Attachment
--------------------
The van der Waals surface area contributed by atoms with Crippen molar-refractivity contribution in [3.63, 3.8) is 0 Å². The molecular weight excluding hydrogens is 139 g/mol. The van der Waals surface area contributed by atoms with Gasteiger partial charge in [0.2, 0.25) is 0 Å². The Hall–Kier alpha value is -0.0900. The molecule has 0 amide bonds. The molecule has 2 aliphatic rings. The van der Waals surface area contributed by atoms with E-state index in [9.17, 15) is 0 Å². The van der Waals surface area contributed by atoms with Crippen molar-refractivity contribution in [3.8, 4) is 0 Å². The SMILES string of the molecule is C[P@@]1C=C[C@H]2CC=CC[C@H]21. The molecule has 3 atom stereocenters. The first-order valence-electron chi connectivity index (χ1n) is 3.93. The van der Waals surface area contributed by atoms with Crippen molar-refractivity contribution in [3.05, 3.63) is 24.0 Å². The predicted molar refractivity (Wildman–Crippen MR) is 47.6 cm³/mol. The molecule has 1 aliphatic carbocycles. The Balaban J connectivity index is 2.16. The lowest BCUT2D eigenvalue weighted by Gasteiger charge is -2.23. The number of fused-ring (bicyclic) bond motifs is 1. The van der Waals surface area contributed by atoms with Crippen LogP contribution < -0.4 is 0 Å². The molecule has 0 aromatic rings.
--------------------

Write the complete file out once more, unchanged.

The van der Waals surface area contributed by atoms with Crippen molar-refractivity contribution in [3.63, 3.8) is 0 Å². The molecular weight excluding hydrogens is 139 g/mol. The van der Waals surface area contributed by atoms with Gasteiger partial charge in [0.2, 0.25) is 0 Å². The Hall–Kier alpha value is -0.0900. The molecule has 0 amide bonds. The molecule has 2 aliphatic rings. The van der Waals surface area contributed by atoms with E-state index in [9.17, 15) is 0 Å². The van der Waals surface area contributed by atoms with Crippen molar-refractivity contribution in [3.8, 4) is 0 Å². The SMILES string of the molecule is C[P@@]1C=C[C@H]2CC=CC[C@H]21. The molecule has 3 atom stereocenters. The first-order valence-electron chi connectivity index (χ1n) is 3.93. The van der Waals surface area contributed by atoms with Crippen molar-refractivity contribution in [3.05, 3.63) is 24.0 Å². The predicted molar refractivity (Wildman–Crippen MR) is 47.6 cm³/mol. The molecule has 1 aliphatic carbocycles. The Balaban J connectivity index is 2.16. The lowest BCUT2D eigenvalue weighted by Gasteiger charge is -2.23. The number of fused-ring (bicyclic) bond motifs is 1. The van der Waals surface area contributed by atoms with Crippen LogP contribution < -0.4 is 0 Å². The molecule has 0 aromatic rings.